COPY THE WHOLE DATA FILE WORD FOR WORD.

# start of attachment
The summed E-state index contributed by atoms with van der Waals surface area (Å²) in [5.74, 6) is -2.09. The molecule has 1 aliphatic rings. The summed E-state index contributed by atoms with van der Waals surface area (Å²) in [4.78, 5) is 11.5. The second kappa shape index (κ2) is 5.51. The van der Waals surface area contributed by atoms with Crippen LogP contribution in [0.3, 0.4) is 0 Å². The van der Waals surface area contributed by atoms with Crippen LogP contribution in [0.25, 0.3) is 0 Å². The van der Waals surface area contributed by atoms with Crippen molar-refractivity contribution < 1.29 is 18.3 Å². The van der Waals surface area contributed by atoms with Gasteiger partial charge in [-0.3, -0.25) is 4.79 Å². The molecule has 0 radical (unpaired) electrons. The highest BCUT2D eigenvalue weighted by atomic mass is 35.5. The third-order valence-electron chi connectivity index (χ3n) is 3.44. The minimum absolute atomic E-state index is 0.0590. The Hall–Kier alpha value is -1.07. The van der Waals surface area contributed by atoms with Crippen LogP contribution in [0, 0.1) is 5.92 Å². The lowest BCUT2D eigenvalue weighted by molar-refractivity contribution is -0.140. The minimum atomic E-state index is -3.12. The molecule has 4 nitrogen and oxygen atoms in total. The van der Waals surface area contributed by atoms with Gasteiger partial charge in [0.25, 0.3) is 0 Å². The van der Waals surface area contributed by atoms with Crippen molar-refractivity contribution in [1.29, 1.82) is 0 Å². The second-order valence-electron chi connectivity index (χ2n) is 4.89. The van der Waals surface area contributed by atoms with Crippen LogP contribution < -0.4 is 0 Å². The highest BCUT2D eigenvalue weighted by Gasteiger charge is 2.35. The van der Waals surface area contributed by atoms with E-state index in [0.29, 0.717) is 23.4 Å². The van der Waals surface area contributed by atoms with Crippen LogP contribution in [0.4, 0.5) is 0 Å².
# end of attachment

The summed E-state index contributed by atoms with van der Waals surface area (Å²) in [5.74, 6) is -2.09. The molecule has 1 aliphatic rings. The summed E-state index contributed by atoms with van der Waals surface area (Å²) in [4.78, 5) is 11.5. The second kappa shape index (κ2) is 5.51. The van der Waals surface area contributed by atoms with Crippen LogP contribution in [0.3, 0.4) is 0 Å². The van der Waals surface area contributed by atoms with Crippen LogP contribution in [0.25, 0.3) is 0 Å². The van der Waals surface area contributed by atoms with Crippen molar-refractivity contribution < 1.29 is 18.3 Å². The van der Waals surface area contributed by atoms with Gasteiger partial charge in [-0.3, -0.25) is 4.79 Å². The molecule has 0 radical (unpaired) electrons. The highest BCUT2D eigenvalue weighted by atomic mass is 35.5. The third-order valence-electron chi connectivity index (χ3n) is 3.44. The minimum absolute atomic E-state index is 0.0590. The Hall–Kier alpha value is -1.07. The van der Waals surface area contributed by atoms with Crippen LogP contribution in [0, 0.1) is 5.92 Å². The lowest BCUT2D eigenvalue weighted by molar-refractivity contribution is -0.140. The minimum atomic E-state index is -3.12. The molecule has 4 nitrogen and oxygen atoms in total. The van der Waals surface area contributed by atoms with Gasteiger partial charge in [0.25, 0.3) is 0 Å². The van der Waals surface area contributed by atoms with Crippen molar-refractivity contribution in [1.29, 1.82) is 0 Å². The second-order valence-electron chi connectivity index (χ2n) is 4.89. The van der Waals surface area contributed by atoms with Crippen LogP contribution < -0.4 is 0 Å². The highest BCUT2D eigenvalue weighted by Gasteiger charge is 2.35. The van der Waals surface area contributed by atoms with E-state index in [0.29, 0.717) is 23.4 Å². The van der Waals surface area contributed by atoms with Crippen LogP contribution in [0.4, 0.5) is 0 Å².